David Simmons was a retired cornerback for the Dallas Cowboys, and speaking at a men’s seminar, he explained about his childhood. His dad was an extremely demanding man, rarely encouraging and very critical. He never let David feel satisfaction from his accomplishments, rather instead reminded him that there were more goals to achieve. Instead of being praised for doing his best, he was hammered about what he could have done better.
When David was playing football in high school, his dad was unrelenting. After every game his dad would point out all his flaws during each of his plays. When he entered college, he hated his dad so much he chose to play football at the college furthest away from home that would have him.
After college, David was the second round draft pick for the St Louis Cardinals. That year, Joe Namath was the first round draft pick. When he called his dad to tell him this exciting news, his father simply asked “How does it feel to be second?”. OUCH!
I can remember something very similar happening to me, but I was only 11. I had just finished running the 400m race in a MASSIVE Track & Field Meet. The Meet was my very first multi-school race, there were probably over a thousand kids! It was a huge event held at a BIG stadium. My mother was there to cheer me on… well… she was there.
Anyway, after the race, which I did my personal best in, I climbed up the steps into the stands to see my mom, excited and filled with joy at how well I had done (I didn’t win, but it was MY personal best), saying “Mom! Mom! Did you see me?” only to hear “Yes dear, but look at how fast that girl is?” while she pointed to some other unknown 11 year old currently running on the track.
38 years later, I still remember that moment. I was crushed! But that was much of how I felt growing up… like I never quite met any of the expectations that were put on me. If I got a C, I should have had a C+; if I got a C+, it should have been a B. I never felt encouraged in anything that I was actually good at, but was always told about the things I was no good at or should be better at. Perhaps you can relate?
During college, David Simmons came to Christ… And with God’s help, he started an intentional relationship with his dad, and slowly the relationship started to change. As he got to know WHO his dad was and his dad’s own upbringing, he realized that he himself could have had it much worse off. He was able to sympathize with his father and by the time his father had passed away, he was able to say that they were friends. The story doesn’t say whether his dad came to Christ or not, but I’m assuming there was a lot of forgiveness on both sides if they were to have been able to have a relationship, let alone a friendship.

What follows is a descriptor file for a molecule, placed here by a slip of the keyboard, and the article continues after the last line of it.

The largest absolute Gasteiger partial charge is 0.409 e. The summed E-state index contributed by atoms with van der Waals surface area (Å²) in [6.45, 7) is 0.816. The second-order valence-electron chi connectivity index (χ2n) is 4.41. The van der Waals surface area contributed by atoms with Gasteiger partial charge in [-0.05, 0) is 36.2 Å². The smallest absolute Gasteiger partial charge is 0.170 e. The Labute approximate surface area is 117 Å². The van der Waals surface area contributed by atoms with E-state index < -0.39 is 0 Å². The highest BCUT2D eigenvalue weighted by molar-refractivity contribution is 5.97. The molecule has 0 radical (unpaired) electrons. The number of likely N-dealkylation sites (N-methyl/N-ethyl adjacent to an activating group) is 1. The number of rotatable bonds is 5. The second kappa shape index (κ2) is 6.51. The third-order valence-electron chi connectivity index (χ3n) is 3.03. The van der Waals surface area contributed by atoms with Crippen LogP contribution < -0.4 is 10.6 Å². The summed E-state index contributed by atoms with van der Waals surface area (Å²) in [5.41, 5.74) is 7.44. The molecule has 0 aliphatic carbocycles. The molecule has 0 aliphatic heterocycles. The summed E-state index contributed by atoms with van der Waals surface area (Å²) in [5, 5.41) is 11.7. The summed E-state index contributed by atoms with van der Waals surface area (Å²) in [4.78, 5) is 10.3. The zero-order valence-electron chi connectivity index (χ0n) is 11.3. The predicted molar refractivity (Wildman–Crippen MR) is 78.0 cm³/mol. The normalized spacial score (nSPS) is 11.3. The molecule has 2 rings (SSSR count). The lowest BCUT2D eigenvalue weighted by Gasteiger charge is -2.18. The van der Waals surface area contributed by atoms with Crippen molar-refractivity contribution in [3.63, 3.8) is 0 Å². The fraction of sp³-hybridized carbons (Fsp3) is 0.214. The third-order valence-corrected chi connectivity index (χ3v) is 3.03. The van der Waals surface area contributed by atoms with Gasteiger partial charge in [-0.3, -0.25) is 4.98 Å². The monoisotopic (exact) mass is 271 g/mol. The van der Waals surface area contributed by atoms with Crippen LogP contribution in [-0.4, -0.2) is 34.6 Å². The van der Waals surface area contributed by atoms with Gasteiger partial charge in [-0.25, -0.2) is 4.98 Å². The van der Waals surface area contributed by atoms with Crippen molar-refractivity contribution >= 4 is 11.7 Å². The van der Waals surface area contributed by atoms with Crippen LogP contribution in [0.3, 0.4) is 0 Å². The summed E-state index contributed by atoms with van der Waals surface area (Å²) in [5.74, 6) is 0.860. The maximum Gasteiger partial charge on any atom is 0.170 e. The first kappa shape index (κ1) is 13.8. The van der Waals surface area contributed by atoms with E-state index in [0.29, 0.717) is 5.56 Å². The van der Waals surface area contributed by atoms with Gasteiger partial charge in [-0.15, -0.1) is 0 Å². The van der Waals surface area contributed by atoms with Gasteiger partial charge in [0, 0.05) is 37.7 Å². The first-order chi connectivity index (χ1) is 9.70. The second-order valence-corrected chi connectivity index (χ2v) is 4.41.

For many years I had boundaries to protect me from the onslaught of negativity, discouragement and unworthiness that I felt from those who were ‘supposed’ to lift me up, protect me and encourage me. It crushed my identity and I literally moved half way around the world to escape it. Moving locally from one city to another and then to another that even required a long distant phone call to call home wasn’t enough. I needed to allow space for myself to be broken, grow, heal and start to become who I was meant to be. To this day, who I am (really) can sometimes still be a struggle because of the ingrained negative perception I grew up with.
Maybe you’ve experienced this too? You struggle with who you are because of who you were told you were? Or you’ve never achieved because you were told you wouldn’t? You’ve been labeled ‘this’ or ‘that’? Or you can’t trust because a parent or some authority figure manipulated you or harmed you? You are NOT alone!!! And you don’t have to continue feel alone or live with all those feelings!
I am glad to say that like David Simmons, the more I get to know about my mom’s own upbringing, I too could have been far worse off than I was. I can also say that talking to my mom, uncovering things, letting perceptions and feelings be known on both sides, has lead to forgiveness and a better understanding. This process has taken years and it still continues today… It wasn’t an instant fix and in my case, it has taken two people (well, 3 if you include God).
There are things that my mom no longer remembers though, or adamantly denies. But, thank God that the importance of the memory or the denial of any events, no longer holds as much significance over me.
But what if the other party in your story is no longer around? Perhaps they’ve passed away or you are so estranged that there is no contact? What if making contact with them could actually risk harming you even more? This is what I know from my own very personal experience as well as the experiences of others… The deeper I go into discovering who I am in Christ and what God really put me on this planet for, the more the hurt seems to erase or diminish or lessens the significance. And it will for you too!
Everything I have endured, everything that’s been done to me or that I’ve done, seems to be painting this gorgeous picture of who I was really designed to be.
Jeremiah 29:11 New King James Version (NKJV) says: For I know the thoughts that I think toward you, says the Lord, thoughts of peace and not of evil, to give you a future and a hope.
Let that sink in… Just dwell on that for today... Let it roll around in your thoughts and maybe even speak it out loud to yourself... Hear it with your own voice... God’s plans for you are good! No matter what you’ve endured or even done! YOU have hope and a future, and God is WITH you in that!!